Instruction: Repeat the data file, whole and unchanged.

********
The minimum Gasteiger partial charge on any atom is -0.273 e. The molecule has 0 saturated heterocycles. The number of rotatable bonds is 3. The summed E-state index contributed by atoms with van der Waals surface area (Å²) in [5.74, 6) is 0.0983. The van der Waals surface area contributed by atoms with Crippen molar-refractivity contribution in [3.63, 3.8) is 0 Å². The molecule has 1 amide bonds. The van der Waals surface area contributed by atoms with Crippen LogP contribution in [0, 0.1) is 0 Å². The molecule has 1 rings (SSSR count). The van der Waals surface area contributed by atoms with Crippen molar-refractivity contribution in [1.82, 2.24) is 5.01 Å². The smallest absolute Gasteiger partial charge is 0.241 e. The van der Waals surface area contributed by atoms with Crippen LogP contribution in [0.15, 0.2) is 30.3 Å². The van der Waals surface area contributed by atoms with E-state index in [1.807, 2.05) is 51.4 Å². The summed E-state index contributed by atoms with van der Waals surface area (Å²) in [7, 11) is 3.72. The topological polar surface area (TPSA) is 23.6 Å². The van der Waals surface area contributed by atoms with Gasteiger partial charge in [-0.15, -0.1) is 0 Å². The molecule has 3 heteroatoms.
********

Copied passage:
The minimum Gasteiger partial charge on any atom is -0.273 e. The molecule has 0 saturated heterocycles. The number of rotatable bonds is 3. The summed E-state index contributed by atoms with van der Waals surface area (Å²) in [5.74, 6) is 0.0983. The van der Waals surface area contributed by atoms with Crippen molar-refractivity contribution in [3.63, 3.8) is 0 Å². The molecule has 1 amide bonds. The van der Waals surface area contributed by atoms with Crippen LogP contribution in [0, 0.1) is 0 Å². The molecule has 1 rings (SSSR count). The van der Waals surface area contributed by atoms with Crippen molar-refractivity contribution in [1.82, 2.24) is 5.01 Å². The smallest absolute Gasteiger partial charge is 0.241 e. The van der Waals surface area contributed by atoms with Crippen LogP contribution in [0.15, 0.2) is 30.3 Å². The van der Waals surface area contributed by atoms with E-state index in [1.807, 2.05) is 51.4 Å². The summed E-state index contributed by atoms with van der Waals surface area (Å²) in [7, 11) is 3.72. The topological polar surface area (TPSA) is 23.6 Å². The van der Waals surface area contributed by atoms with Gasteiger partial charge in [-0.15, -0.1) is 0 Å². The molecule has 3 heteroatoms.